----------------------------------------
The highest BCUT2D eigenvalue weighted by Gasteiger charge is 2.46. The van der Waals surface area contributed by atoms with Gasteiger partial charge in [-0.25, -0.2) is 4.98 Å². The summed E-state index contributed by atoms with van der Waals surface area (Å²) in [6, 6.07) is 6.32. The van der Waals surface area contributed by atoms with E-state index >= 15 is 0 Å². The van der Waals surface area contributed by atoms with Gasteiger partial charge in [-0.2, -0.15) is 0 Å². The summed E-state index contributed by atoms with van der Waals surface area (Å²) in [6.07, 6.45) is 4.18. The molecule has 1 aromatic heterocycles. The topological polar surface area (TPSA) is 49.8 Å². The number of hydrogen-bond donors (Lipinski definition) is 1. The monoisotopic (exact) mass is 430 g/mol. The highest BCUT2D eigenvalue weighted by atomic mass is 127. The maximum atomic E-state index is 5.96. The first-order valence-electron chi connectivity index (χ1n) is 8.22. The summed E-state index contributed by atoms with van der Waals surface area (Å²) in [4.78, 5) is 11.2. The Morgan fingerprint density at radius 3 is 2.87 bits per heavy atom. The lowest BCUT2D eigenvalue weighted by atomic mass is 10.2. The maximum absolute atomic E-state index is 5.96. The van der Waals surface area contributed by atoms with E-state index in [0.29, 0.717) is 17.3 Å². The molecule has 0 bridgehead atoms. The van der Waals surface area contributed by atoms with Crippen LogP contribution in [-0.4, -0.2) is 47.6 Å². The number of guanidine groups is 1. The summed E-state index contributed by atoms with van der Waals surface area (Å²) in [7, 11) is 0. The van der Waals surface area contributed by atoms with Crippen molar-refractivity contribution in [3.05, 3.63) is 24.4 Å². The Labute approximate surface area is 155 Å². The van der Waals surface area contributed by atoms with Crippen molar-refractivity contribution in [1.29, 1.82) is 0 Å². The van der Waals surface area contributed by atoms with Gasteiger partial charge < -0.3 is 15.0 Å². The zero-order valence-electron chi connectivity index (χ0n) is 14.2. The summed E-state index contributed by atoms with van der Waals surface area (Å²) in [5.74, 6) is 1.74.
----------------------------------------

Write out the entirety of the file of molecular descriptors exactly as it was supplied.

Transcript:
The highest BCUT2D eigenvalue weighted by Gasteiger charge is 2.46. The van der Waals surface area contributed by atoms with Gasteiger partial charge in [-0.25, -0.2) is 4.98 Å². The summed E-state index contributed by atoms with van der Waals surface area (Å²) in [6, 6.07) is 6.32. The van der Waals surface area contributed by atoms with E-state index >= 15 is 0 Å². The van der Waals surface area contributed by atoms with Gasteiger partial charge in [-0.2, -0.15) is 0 Å². The summed E-state index contributed by atoms with van der Waals surface area (Å²) in [6.07, 6.45) is 4.18. The molecule has 1 aromatic heterocycles. The topological polar surface area (TPSA) is 49.8 Å². The number of hydrogen-bond donors (Lipinski definition) is 1. The monoisotopic (exact) mass is 430 g/mol. The highest BCUT2D eigenvalue weighted by atomic mass is 127. The maximum atomic E-state index is 5.96. The first-order valence-electron chi connectivity index (χ1n) is 8.22. The summed E-state index contributed by atoms with van der Waals surface area (Å²) in [4.78, 5) is 11.2. The Morgan fingerprint density at radius 3 is 2.87 bits per heavy atom. The lowest BCUT2D eigenvalue weighted by atomic mass is 10.2. The maximum absolute atomic E-state index is 5.96. The van der Waals surface area contributed by atoms with E-state index in [0.29, 0.717) is 17.3 Å². The molecule has 0 bridgehead atoms. The van der Waals surface area contributed by atoms with Crippen LogP contribution in [-0.4, -0.2) is 47.6 Å². The number of guanidine groups is 1. The summed E-state index contributed by atoms with van der Waals surface area (Å²) in [7, 11) is 0. The van der Waals surface area contributed by atoms with Crippen molar-refractivity contribution in [3.05, 3.63) is 24.4 Å². The Labute approximate surface area is 155 Å². The van der Waals surface area contributed by atoms with Crippen molar-refractivity contribution in [1.29, 1.82) is 0 Å². The van der Waals surface area contributed by atoms with Gasteiger partial charge < -0.3 is 15.0 Å². The zero-order valence-electron chi connectivity index (χ0n) is 14.2. The summed E-state index contributed by atoms with van der Waals surface area (Å²) in [5.74, 6) is 1.74.